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The Guardian has run a woeful ad interview about oxytocinrun a woeful ad interview about oxytocinrun a woeful ad interview about oxytocin, featuring Paul Zak who has a book to sell about the topic. This follows on from their woeful ad interview about oxytocin last Augustwoeful ad interview about oxytocin last Augustwoeful ad interview about oxytocin last August, featuring Paul Zak who has a book to sell about the topic. (In the middle, there was a decent piece by Gareth Leng, who does not have a book to sell about the topic – a momentary lapse, I’m sure.)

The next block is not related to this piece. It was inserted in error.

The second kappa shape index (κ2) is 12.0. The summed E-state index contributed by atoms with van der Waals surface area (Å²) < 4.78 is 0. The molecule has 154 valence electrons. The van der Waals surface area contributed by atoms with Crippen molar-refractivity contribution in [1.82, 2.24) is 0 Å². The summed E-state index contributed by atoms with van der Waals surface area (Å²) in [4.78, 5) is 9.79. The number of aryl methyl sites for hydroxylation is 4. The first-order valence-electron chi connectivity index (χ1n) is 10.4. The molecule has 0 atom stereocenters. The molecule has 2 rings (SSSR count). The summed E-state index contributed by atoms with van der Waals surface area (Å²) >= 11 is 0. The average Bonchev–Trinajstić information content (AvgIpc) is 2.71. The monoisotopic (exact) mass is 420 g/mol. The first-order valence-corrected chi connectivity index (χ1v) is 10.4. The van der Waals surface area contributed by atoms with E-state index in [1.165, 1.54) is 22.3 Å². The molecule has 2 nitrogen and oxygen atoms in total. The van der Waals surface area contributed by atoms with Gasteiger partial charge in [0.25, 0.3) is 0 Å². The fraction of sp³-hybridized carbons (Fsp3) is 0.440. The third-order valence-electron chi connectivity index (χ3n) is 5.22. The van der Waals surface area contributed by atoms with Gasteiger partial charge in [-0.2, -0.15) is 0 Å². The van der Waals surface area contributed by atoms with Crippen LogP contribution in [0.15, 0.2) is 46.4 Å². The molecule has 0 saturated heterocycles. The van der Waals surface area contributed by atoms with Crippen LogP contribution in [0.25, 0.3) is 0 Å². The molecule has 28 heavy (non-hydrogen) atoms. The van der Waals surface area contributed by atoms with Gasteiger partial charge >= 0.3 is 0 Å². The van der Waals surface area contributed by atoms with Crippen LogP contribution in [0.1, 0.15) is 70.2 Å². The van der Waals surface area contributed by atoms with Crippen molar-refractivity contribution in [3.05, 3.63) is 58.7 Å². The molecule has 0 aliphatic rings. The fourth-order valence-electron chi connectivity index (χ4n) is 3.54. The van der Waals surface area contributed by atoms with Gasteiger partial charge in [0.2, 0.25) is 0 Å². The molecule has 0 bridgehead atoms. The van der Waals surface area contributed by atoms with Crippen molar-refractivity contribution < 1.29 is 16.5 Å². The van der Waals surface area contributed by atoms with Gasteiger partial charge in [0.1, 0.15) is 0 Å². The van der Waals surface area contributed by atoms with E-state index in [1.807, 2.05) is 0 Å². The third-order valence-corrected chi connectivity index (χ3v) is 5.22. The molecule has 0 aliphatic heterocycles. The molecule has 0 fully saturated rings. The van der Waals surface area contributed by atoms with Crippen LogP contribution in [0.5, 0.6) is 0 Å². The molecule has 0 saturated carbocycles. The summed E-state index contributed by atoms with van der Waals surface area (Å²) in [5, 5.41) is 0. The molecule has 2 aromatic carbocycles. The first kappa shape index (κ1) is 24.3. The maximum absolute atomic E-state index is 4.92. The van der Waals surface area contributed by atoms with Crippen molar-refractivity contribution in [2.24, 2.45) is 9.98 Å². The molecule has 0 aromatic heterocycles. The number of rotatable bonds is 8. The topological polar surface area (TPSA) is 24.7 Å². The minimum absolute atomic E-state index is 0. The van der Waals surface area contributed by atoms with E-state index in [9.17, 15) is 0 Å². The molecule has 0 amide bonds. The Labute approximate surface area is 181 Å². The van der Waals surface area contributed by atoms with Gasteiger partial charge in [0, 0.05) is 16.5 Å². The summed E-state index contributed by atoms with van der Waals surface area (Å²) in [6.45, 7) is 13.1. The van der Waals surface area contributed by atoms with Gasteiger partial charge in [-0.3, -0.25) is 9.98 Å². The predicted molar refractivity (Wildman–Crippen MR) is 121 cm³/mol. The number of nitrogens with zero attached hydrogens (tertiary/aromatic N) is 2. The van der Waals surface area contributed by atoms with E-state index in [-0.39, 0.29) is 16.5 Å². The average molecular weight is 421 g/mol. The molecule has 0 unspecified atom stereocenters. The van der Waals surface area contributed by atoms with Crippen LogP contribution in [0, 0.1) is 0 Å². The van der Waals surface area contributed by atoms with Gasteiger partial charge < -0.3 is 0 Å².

You may have heard of oxytocin as the “moral molecule” or the “hug hormone” or the “cuddle chemical”. Unleashed by hugs, available in a handy nasal spray, and possessed with the ability to boost trust, empathy and a laundry list of virtues, it is apparently the cure to all the world’s social ills.

Except it’s not.

As per usual, it’s a little more complicated than that. I had a bit of a rant about oxytocin hype this morning on Twitter, which Rachel Feltman kindly collected into a Storify. It’s below, or you can search for the hashtag #schmoxytocin. Alternatively, a link to the actual page on Storify.

Also, here’s a link to my New Scientist feature about oxytocin (PDF) where I talk about why it’s much more than a simple “hug hormone” and why hype about oxytocins has the potential to do some real damage to vulnerable people.